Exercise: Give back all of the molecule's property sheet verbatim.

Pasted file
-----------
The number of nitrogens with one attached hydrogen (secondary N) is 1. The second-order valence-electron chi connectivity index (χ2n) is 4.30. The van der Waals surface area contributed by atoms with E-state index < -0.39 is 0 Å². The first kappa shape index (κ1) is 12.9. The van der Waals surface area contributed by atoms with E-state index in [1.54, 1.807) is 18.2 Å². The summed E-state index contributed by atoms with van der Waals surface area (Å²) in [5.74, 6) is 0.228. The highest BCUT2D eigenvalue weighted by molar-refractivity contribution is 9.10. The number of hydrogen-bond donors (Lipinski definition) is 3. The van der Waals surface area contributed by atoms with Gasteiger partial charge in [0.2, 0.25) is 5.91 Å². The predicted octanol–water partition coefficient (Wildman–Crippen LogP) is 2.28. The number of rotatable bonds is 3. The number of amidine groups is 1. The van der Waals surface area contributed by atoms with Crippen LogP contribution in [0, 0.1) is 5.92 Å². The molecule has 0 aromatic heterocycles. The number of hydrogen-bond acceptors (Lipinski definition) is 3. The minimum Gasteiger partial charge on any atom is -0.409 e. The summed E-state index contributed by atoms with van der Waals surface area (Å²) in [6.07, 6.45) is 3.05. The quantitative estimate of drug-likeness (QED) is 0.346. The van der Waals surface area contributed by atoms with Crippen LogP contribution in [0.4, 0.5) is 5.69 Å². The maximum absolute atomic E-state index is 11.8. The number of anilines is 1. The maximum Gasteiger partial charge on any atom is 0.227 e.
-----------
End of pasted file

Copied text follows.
The number of nitrogens with one attached hydrogen (secondary N) is 1. The second-order valence-electron chi connectivity index (χ2n) is 4.30. The van der Waals surface area contributed by atoms with E-state index < -0.39 is 0 Å². The first kappa shape index (κ1) is 12.9. The van der Waals surface area contributed by atoms with E-state index in [1.54, 1.807) is 18.2 Å². The summed E-state index contributed by atoms with van der Waals surface area (Å²) in [5.74, 6) is 0.228. The highest BCUT2D eigenvalue weighted by molar-refractivity contribution is 9.10. The number of hydrogen-bond donors (Lipinski definition) is 3. The van der Waals surface area contributed by atoms with Gasteiger partial charge in [0.2, 0.25) is 5.91 Å². The predicted octanol–water partition coefficient (Wildman–Crippen LogP) is 2.28. The number of rotatable bonds is 3. The number of amidine groups is 1. The van der Waals surface area contributed by atoms with Crippen LogP contribution in [0, 0.1) is 5.92 Å². The molecule has 0 aromatic heterocycles. The number of hydrogen-bond acceptors (Lipinski definition) is 3. The minimum Gasteiger partial charge on any atom is -0.409 e. The summed E-state index contributed by atoms with van der Waals surface area (Å²) in [6.07, 6.45) is 3.05. The quantitative estimate of drug-likeness (QED) is 0.346. The van der Waals surface area contributed by atoms with Crippen LogP contribution in [0.4, 0.5) is 5.69 Å². The maximum absolute atomic E-state index is 11.8. The number of anilines is 1. The maximum Gasteiger partial charge on any atom is 0.227 e.